ST. LOUIS – The cleanup efforts are happening along Florida’s coastline as people assess the damage left behind.

“I went through Charlie, it scared me to death. And this one, I wasn’t there and I think that made it even worse because my kids were there and I’m here,” said Sherry Santon.

Santon said she was in St. Louis for her 50th high school reunion, but will deal with the aftermath of Hurricane Ian when she gets home to Cape Coral.

“The house’s shingles came off, our screened-in porch, all the screen is out. We have to get that repaired, and the water in the swimming pool is black,” Santon said.

Santon is stocking up on supplies before heading back on Sunday.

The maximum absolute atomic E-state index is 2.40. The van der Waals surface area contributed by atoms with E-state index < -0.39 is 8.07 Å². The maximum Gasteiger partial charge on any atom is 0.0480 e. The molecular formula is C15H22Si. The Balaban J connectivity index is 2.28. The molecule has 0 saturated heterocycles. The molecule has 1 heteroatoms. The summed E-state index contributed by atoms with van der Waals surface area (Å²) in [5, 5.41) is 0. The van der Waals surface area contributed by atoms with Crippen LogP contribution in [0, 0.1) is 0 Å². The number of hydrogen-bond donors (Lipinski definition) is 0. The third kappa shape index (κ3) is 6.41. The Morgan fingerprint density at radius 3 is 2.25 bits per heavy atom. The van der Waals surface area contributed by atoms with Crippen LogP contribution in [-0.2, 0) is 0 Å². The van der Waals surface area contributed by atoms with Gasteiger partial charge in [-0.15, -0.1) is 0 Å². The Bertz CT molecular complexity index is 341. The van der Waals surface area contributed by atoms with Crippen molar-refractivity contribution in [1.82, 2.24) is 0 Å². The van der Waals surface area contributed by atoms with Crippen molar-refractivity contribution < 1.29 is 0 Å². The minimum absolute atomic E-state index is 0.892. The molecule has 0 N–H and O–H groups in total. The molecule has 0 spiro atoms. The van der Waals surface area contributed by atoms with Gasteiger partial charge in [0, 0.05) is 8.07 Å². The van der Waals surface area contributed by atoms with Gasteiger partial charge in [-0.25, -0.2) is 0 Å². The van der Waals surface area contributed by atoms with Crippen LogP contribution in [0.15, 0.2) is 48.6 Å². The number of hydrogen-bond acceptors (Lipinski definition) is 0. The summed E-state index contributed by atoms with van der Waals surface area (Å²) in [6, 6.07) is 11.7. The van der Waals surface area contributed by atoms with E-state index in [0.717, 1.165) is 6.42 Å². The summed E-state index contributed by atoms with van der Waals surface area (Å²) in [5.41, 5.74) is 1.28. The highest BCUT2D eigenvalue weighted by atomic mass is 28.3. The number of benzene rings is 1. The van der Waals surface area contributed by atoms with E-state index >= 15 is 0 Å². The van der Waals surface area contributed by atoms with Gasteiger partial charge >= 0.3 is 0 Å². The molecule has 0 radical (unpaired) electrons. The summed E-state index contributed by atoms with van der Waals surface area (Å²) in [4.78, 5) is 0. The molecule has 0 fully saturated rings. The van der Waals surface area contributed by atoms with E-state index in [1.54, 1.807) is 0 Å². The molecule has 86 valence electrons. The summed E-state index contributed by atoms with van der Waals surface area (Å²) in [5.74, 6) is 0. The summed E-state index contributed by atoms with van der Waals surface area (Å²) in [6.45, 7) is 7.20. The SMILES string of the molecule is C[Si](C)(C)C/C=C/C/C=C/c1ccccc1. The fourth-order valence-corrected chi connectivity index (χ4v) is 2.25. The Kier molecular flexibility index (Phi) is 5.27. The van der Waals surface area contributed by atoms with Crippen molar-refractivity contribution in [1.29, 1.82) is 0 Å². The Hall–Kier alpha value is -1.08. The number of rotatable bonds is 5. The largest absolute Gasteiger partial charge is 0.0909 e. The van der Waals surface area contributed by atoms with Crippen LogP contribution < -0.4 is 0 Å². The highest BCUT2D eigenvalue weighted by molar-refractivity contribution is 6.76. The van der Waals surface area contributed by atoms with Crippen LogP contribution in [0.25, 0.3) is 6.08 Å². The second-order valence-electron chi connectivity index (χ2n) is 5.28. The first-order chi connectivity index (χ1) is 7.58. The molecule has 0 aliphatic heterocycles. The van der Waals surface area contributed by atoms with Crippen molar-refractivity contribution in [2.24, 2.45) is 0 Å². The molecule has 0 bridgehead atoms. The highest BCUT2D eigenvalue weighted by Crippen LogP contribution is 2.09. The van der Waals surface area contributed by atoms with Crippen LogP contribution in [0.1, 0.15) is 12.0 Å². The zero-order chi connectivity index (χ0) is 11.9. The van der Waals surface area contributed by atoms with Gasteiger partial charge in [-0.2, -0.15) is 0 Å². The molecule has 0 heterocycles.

“We bought canned goods and stuff to take back with us because stores are closed,” she said. “You can’t get into the stores and I doubt if there’s going to be deliveries right off the bat.”

Millions of people are without power, cell reception is a challenge, and supply shortages are setting in.

“The grocery stores, they are getting blasted. People are coming in and they’re low on bottled water, milk, eggs, meat, you know those things are starting to get hard to find,” said Ben Bocklemann. “I think some of the gas stations are without gas right now.”

Bocklemann lives in Tampa, but he is originally from the St. Louis area. He said the damage that happened just a few miles south reminds him of the tornado aftermath.

“It’s pretty devastating, and to know that that could have been a lot closer to where we are, it kind of makes you feel lucky,” Bocklemann said.